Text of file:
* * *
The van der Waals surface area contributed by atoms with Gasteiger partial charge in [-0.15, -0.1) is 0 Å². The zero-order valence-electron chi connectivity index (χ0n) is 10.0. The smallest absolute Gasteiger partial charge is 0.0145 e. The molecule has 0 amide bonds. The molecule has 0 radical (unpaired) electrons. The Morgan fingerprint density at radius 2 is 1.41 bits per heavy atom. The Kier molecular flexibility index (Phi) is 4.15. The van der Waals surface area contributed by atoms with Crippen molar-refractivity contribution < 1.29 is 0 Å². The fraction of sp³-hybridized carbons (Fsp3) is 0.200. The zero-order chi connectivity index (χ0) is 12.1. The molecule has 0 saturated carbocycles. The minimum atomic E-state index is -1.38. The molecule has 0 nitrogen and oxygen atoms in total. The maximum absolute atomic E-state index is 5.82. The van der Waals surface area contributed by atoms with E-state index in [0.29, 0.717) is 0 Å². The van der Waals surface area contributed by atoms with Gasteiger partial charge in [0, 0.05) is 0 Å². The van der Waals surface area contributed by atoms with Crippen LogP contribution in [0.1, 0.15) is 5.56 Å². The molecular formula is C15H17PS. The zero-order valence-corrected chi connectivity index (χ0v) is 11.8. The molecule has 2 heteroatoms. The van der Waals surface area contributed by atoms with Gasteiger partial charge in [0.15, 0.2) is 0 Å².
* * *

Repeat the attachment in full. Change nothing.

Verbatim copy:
The van der Waals surface area contributed by atoms with Gasteiger partial charge in [-0.15, -0.1) is 0 Å². The zero-order valence-electron chi connectivity index (χ0n) is 10.0. The smallest absolute Gasteiger partial charge is 0.0145 e. The molecule has 0 amide bonds. The molecule has 0 radical (unpaired) electrons. The Morgan fingerprint density at radius 2 is 1.41 bits per heavy atom. The Kier molecular flexibility index (Phi) is 4.15. The van der Waals surface area contributed by atoms with Crippen molar-refractivity contribution < 1.29 is 0 Å². The fraction of sp³-hybridized carbons (Fsp3) is 0.200. The zero-order chi connectivity index (χ0) is 12.1. The molecule has 0 saturated carbocycles. The minimum atomic E-state index is -1.38. The molecule has 0 nitrogen and oxygen atoms in total. The maximum absolute atomic E-state index is 5.82. The van der Waals surface area contributed by atoms with E-state index in [0.29, 0.717) is 0 Å². The van der Waals surface area contributed by atoms with Gasteiger partial charge in [0, 0.05) is 0 Å². The van der Waals surface area contributed by atoms with Crippen LogP contribution in [0.1, 0.15) is 5.56 Å². The molecular formula is C15H17PS. The zero-order valence-corrected chi connectivity index (χ0v) is 11.8. The molecule has 2 heteroatoms. The van der Waals surface area contributed by atoms with Gasteiger partial charge in [0.15, 0.2) is 0 Å².